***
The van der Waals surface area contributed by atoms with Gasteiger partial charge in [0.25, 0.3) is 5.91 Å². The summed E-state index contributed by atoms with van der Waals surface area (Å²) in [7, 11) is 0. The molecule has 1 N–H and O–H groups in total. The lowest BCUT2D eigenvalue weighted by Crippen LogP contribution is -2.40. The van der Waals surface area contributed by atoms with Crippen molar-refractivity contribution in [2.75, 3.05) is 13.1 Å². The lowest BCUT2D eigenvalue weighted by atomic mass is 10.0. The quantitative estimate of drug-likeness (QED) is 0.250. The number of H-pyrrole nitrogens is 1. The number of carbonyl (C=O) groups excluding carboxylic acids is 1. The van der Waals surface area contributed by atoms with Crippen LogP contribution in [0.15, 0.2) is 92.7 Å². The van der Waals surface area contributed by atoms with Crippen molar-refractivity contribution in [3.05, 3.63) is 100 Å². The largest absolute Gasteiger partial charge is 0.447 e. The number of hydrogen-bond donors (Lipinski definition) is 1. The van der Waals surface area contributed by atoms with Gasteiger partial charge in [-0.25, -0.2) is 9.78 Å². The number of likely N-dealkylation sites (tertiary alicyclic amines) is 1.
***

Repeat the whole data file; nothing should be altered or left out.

The van der Waals surface area contributed by atoms with Gasteiger partial charge in [0.25, 0.3) is 5.91 Å². The summed E-state index contributed by atoms with van der Waals surface area (Å²) in [7, 11) is 0. The molecule has 1 N–H and O–H groups in total. The lowest BCUT2D eigenvalue weighted by Crippen LogP contribution is -2.40. The van der Waals surface area contributed by atoms with Crippen molar-refractivity contribution in [2.75, 3.05) is 13.1 Å². The lowest BCUT2D eigenvalue weighted by atomic mass is 10.0. The quantitative estimate of drug-likeness (QED) is 0.250. The number of H-pyrrole nitrogens is 1. The number of carbonyl (C=O) groups excluding carboxylic acids is 1. The van der Waals surface area contributed by atoms with Crippen LogP contribution in [0.15, 0.2) is 92.7 Å². The van der Waals surface area contributed by atoms with Crippen molar-refractivity contribution in [3.05, 3.63) is 100 Å². The largest absolute Gasteiger partial charge is 0.447 e. The number of hydrogen-bond donors (Lipinski definition) is 1. The van der Waals surface area contributed by atoms with Gasteiger partial charge in [-0.25, -0.2) is 9.78 Å². The number of likely N-dealkylation sites (tertiary alicyclic amines) is 1.